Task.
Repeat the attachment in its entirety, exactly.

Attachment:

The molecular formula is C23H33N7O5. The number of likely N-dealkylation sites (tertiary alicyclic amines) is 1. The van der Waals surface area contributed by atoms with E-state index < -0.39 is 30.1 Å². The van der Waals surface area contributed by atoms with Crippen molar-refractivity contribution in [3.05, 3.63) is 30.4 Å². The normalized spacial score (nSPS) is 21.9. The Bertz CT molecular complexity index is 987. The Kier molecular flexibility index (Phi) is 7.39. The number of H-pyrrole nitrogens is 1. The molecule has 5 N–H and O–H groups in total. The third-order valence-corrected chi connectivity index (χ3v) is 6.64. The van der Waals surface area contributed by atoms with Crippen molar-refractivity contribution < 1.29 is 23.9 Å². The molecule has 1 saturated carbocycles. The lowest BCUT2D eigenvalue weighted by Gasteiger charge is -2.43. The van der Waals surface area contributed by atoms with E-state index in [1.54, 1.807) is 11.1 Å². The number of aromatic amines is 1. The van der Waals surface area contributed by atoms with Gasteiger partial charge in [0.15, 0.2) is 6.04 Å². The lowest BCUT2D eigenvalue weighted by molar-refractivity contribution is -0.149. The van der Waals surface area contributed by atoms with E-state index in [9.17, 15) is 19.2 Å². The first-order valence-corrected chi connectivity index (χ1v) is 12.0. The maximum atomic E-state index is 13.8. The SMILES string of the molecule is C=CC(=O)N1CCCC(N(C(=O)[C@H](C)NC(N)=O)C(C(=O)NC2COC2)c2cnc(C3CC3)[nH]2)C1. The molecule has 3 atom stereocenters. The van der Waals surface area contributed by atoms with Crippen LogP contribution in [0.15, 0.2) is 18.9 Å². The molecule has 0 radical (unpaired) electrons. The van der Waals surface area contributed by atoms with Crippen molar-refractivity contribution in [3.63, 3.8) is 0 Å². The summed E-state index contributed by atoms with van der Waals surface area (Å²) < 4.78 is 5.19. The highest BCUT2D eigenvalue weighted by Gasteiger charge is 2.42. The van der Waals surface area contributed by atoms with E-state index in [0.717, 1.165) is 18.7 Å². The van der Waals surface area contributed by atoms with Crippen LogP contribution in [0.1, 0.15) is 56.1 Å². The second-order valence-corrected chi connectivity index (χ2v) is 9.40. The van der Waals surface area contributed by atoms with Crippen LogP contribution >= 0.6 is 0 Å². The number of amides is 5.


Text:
The molecular formula is C23H33N7O5. The number of likely N-dealkylation sites (tertiary alicyclic amines) is 1. The van der Waals surface area contributed by atoms with E-state index < -0.39 is 30.1 Å². The van der Waals surface area contributed by atoms with Crippen molar-refractivity contribution in [3.05, 3.63) is 30.4 Å². The normalized spacial score (nSPS) is 21.9. The Bertz CT molecular complexity index is 987. The Kier molecular flexibility index (Phi) is 7.39. The number of H-pyrrole nitrogens is 1. The molecule has 5 N–H and O–H groups in total. The third-order valence-corrected chi connectivity index (χ3v) is 6.64. The van der Waals surface area contributed by atoms with Crippen molar-refractivity contribution < 1.29 is 23.9 Å². The molecule has 1 saturated carbocycles. The lowest BCUT2D eigenvalue weighted by Gasteiger charge is -2.43. The van der Waals surface area contributed by atoms with E-state index in [1.54, 1.807) is 11.1 Å². The number of aromatic amines is 1. The van der Waals surface area contributed by atoms with Gasteiger partial charge in [0.15, 0.2) is 6.04 Å². The lowest BCUT2D eigenvalue weighted by molar-refractivity contribution is -0.149. The van der Waals surface area contributed by atoms with E-state index in [9.17, 15) is 19.2 Å². The first-order valence-corrected chi connectivity index (χ1v) is 12.0. The maximum atomic E-state index is 13.8. The SMILES string of the molecule is C=CC(=O)N1CCCC(N(C(=O)[C@H](C)NC(N)=O)C(C(=O)NC2COC2)c2cnc(C3CC3)[nH]2)C1. The molecule has 3 atom stereocenters. The van der Waals surface area contributed by atoms with Crippen LogP contribution in [0.15, 0.2) is 18.9 Å². The molecule has 0 radical (unpaired) electrons. The van der Waals surface area contributed by atoms with Crippen molar-refractivity contribution in [3.63, 3.8) is 0 Å². The summed E-state index contributed by atoms with van der Waals surface area (Å²) < 4.78 is 5.19. The highest BCUT2D eigenvalue weighted by Gasteiger charge is 2.42. The van der Waals surface area contributed by atoms with E-state index in [0.717, 1.165) is 18.7 Å². The van der Waals surface area contributed by atoms with Crippen LogP contribution in [0.1, 0.15) is 56.1 Å². The second-order valence-corrected chi connectivity index (χ2v) is 9.40. The van der Waals surface area contributed by atoms with Crippen LogP contribution >= 0.6 is 0 Å². The number of amides is 5.